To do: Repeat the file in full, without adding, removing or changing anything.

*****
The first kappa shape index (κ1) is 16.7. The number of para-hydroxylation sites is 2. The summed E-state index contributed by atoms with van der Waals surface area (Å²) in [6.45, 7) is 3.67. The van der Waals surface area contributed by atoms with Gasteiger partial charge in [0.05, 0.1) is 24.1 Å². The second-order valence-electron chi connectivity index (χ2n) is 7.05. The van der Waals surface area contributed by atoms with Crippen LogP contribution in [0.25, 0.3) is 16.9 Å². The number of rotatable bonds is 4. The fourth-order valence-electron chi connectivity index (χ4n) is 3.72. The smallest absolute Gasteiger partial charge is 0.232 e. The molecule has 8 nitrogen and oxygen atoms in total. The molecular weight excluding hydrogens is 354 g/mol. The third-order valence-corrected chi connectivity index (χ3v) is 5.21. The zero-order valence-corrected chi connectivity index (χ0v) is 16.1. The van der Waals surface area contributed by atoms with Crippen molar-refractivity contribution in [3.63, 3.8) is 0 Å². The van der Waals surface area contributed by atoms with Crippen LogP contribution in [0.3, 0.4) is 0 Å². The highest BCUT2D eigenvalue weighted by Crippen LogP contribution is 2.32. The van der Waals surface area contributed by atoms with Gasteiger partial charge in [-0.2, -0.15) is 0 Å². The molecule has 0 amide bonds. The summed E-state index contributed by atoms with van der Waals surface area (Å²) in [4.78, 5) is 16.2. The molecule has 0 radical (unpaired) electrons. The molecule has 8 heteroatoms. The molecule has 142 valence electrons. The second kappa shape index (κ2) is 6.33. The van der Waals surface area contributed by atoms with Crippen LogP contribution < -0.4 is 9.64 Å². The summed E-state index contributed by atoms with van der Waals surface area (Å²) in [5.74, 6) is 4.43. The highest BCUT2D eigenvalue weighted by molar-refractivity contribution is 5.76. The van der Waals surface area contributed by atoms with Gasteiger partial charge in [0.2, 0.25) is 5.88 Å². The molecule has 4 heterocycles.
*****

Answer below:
The first kappa shape index (κ1) is 16.7. The number of para-hydroxylation sites is 2. The summed E-state index contributed by atoms with van der Waals surface area (Å²) in [6.45, 7) is 3.67. The van der Waals surface area contributed by atoms with Gasteiger partial charge in [0.05, 0.1) is 24.1 Å². The second-order valence-electron chi connectivity index (χ2n) is 7.05. The van der Waals surface area contributed by atoms with Crippen LogP contribution in [0.25, 0.3) is 16.9 Å². The number of rotatable bonds is 4. The fourth-order valence-electron chi connectivity index (χ4n) is 3.72. The smallest absolute Gasteiger partial charge is 0.232 e. The molecule has 8 nitrogen and oxygen atoms in total. The molecular weight excluding hydrogens is 354 g/mol. The third-order valence-corrected chi connectivity index (χ3v) is 5.21. The zero-order valence-corrected chi connectivity index (χ0v) is 16.1. The van der Waals surface area contributed by atoms with Crippen molar-refractivity contribution in [3.63, 3.8) is 0 Å². The van der Waals surface area contributed by atoms with Crippen LogP contribution in [0.3, 0.4) is 0 Å². The highest BCUT2D eigenvalue weighted by Crippen LogP contribution is 2.32. The van der Waals surface area contributed by atoms with Gasteiger partial charge in [-0.2, -0.15) is 0 Å². The molecule has 0 amide bonds. The summed E-state index contributed by atoms with van der Waals surface area (Å²) in [4.78, 5) is 16.2. The molecule has 0 radical (unpaired) electrons. The molecule has 8 heteroatoms. The molecule has 142 valence electrons. The second kappa shape index (κ2) is 6.33. The van der Waals surface area contributed by atoms with Crippen LogP contribution < -0.4 is 9.64 Å². The summed E-state index contributed by atoms with van der Waals surface area (Å²) in [5.74, 6) is 4.43. The highest BCUT2D eigenvalue weighted by molar-refractivity contribution is 5.76. The van der Waals surface area contributed by atoms with Gasteiger partial charge in [0.2, 0.25) is 5.88 Å². The molecule has 4 heterocycles.